Alambusha, aka: Alambuṣā, Alambuṣa, Alambusa, Alambusā; 9 Definition(s)
Alambusha means something in Buddhism, Pali, Hinduism, Sanskrit. If you want to know the exact meaning, history, etymology or English translation of this term then check out the descriptions on this page. Add your comment or reference to a book if you want to contribute to this summary article.
The Sanskrit terms Alambuṣā and Alambuṣa can be transliterated into English as Alambusa or Alambusha, using the IAST transliteration scheme (?).
Rasashastra (chemistry and alchemy)
Alambuṣā (अलम्बुषा):—One of the sixty-eight Rasauṣadhi, very powerful drugs known to be useful in alchemical processes related to mercury (rasa), according to Rasaprakāśa-sudhākara (chapter 9).Source: Wisdom Library: Rasa-śāstra
Rasashastra (रसशास्त्र, rasaśāstra) is an important branch of Ayurveda, specialising in chemical interactions with herbs, metals and minerals. Some texts combine yogic and tantric practices with various alchemical operations. The ultimate goal of Rasashastra is not only to preserve and prolong life, but also to bestow wealth upon humankind.
Purana and Itihasa (epic history)
1) Alambuṣa (अलम्बुष).—Son of the giant Ṛṣyaśṛṅga. He had fought on the side of the Kauravas. (Mahābhārata, Udyoga Parva, Chapter 167, Stanza 33). There was a combat between Alambuṣa and Ghaṭotkaca, on the first day of the battle of Kurukṣetra.
"Alambuṣa shot ninety sharpened pointed arrows at the son of Bhīmasena (Ghaṭotkaca), cut his body in several places. Though he was full of wounds, he fought all the more fiercely". (Bhāṣā Bhārata, Bhīṣma Parva, Chapter 45, Stanzas 43, 44).
Alambuṣa had engaged Abhimanyu, Sātyaki, Ghaṭotkaca, Kuntibhoja and Bhīmasena all mighty men of arms, in single combat, in the Kaurava battle. It is seen that he has got another name, Sālakaṭaṃka. He was killed by Ghaṭotkaca in the battle. (Mahābhārata Droṇa Parva, Chapter 109, Stanzas 22 to 33).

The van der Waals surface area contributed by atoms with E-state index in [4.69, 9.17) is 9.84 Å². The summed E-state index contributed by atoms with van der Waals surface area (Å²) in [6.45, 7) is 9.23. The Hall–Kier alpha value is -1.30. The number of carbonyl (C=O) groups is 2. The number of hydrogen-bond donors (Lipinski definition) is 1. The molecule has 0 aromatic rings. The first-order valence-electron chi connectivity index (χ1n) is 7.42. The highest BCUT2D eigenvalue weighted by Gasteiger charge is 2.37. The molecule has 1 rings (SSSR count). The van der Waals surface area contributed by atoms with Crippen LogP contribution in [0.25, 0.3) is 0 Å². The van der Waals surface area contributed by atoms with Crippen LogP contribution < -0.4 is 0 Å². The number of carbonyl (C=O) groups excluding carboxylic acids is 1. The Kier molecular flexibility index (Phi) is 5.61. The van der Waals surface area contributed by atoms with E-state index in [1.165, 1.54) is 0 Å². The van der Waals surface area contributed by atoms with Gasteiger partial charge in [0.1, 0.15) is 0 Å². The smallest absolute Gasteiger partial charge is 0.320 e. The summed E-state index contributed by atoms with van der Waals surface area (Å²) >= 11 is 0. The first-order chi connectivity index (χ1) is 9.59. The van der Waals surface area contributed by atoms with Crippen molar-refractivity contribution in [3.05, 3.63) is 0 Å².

2) Alambuṣa (अलम्बुष).—Another king on the side of the Kauravas. Sātyaki killed this king. (Mahābhārata, Droṇa Parva, Chapter 140, Stanza 13).
3) Alambuṣa (अलम्बुष).—A king of the Rākṣasas. It is seen that this Alambuṣa was defeated and driven away from the battle-field by Arjuna. (Droṇa Parva, Chapter 167, Stanzas 37 to 47).
4) Alambuṣa (अलम्बुष).—A giant, the son of Jaṭāsura. Ghaṭotkaca killed this giant in the battle.
5) Alambuṣā (अलम्बुषा).—A celestial woman born to Kaśyapa by his wife Pradhā. Genealogy. Begins from Viṣṇu in the following order: Brahmā-Kaśyapa-Alambuṣā.Source: archive.org: Puranic Encyclopaedia
Alambuṣā (अलम्बुषा).—An Apsaras.*
- * Brahmāṇḍa-purāṇa III. 7. 6; IV. 33. 18; Vāyu-purāṇa 69. 5.
Alambusā (अलम्बुसा) refers to the name of a Lady mentioned in the Mahābhārata (cf. I.59.48, I.65). Note: The Mahābhārata (mentioning Alambusā) is a Sanskrit epic poem consisting of 100,000 ślokas (metrical verses) and is over 2000 years old.Source: JatLand: List of Mahabharata people and places
The Purana (पुराण, purāṇas) refers to Sanskrit literature preserving ancient India’s vast cultural history, including historical legends, religious ceremonies, various arts and sciences. The eighteen mahapuranas total over 400,000 shlokas (metrical couplets) and date to at least several centuries BCE.
Katha (narrative stories)
Alambuṣā (अलम्बुषा) is the name of an apsara who fell in love with a vasu named Vidhūma at the Court of Brahmā, according to the Kathāsaritsāgara, chapter 9. After being cursed by Indra, Alambuṣā got reborn as Mṛgāvatī, the daughter of King Kṛtavarman.